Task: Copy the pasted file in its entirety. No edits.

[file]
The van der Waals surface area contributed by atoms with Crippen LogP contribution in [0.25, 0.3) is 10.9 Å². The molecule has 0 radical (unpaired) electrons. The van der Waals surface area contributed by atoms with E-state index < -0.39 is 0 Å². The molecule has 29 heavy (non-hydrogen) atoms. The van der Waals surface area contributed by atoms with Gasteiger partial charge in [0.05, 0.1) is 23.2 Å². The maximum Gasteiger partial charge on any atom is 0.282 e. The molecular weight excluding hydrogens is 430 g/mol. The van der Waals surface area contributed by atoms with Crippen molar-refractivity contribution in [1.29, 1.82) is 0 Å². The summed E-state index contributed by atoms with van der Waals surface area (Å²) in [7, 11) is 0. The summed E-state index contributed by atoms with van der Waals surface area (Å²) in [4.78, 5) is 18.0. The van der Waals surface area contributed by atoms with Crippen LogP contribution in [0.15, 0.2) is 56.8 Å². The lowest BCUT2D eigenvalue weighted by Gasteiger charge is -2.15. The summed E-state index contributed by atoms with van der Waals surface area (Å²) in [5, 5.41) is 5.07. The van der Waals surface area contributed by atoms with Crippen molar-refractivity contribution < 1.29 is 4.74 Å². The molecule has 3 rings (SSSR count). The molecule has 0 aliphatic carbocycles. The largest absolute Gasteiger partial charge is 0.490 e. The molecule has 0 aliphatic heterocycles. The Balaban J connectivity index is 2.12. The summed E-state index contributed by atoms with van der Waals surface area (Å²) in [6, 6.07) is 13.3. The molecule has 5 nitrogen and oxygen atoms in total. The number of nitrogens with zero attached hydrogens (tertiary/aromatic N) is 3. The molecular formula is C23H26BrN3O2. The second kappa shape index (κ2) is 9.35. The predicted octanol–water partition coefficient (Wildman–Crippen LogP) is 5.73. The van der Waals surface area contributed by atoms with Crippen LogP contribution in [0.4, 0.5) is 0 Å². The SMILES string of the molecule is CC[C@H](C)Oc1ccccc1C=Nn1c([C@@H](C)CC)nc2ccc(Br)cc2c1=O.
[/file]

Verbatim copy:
The van der Waals surface area contributed by atoms with Crippen LogP contribution in [0.25, 0.3) is 10.9 Å². The molecule has 0 radical (unpaired) electrons. The van der Waals surface area contributed by atoms with E-state index < -0.39 is 0 Å². The molecule has 29 heavy (non-hydrogen) atoms. The van der Waals surface area contributed by atoms with Gasteiger partial charge in [0.05, 0.1) is 23.2 Å². The maximum Gasteiger partial charge on any atom is 0.282 e. The molecular weight excluding hydrogens is 430 g/mol. The van der Waals surface area contributed by atoms with Crippen molar-refractivity contribution in [1.29, 1.82) is 0 Å². The summed E-state index contributed by atoms with van der Waals surface area (Å²) in [7, 11) is 0. The summed E-state index contributed by atoms with van der Waals surface area (Å²) in [4.78, 5) is 18.0. The van der Waals surface area contributed by atoms with Crippen LogP contribution in [0.15, 0.2) is 56.8 Å². The lowest BCUT2D eigenvalue weighted by Gasteiger charge is -2.15. The summed E-state index contributed by atoms with van der Waals surface area (Å²) in [5, 5.41) is 5.07. The van der Waals surface area contributed by atoms with Crippen molar-refractivity contribution < 1.29 is 4.74 Å². The molecule has 3 rings (SSSR count). The molecule has 0 aliphatic carbocycles. The largest absolute Gasteiger partial charge is 0.490 e. The molecule has 0 aliphatic heterocycles. The Balaban J connectivity index is 2.12. The summed E-state index contributed by atoms with van der Waals surface area (Å²) in [6, 6.07) is 13.3. The molecule has 5 nitrogen and oxygen atoms in total. The number of nitrogens with zero attached hydrogens (tertiary/aromatic N) is 3. The molecular formula is C23H26BrN3O2. The second kappa shape index (κ2) is 9.35. The predicted octanol–water partition coefficient (Wildman–Crippen LogP) is 5.73. The van der Waals surface area contributed by atoms with Crippen LogP contribution in [0.4, 0.5) is 0 Å². The SMILES string of the molecule is CC[C@H](C)Oc1ccccc1C=Nn1c([C@@H](C)CC)nc2ccc(Br)cc2c1=O.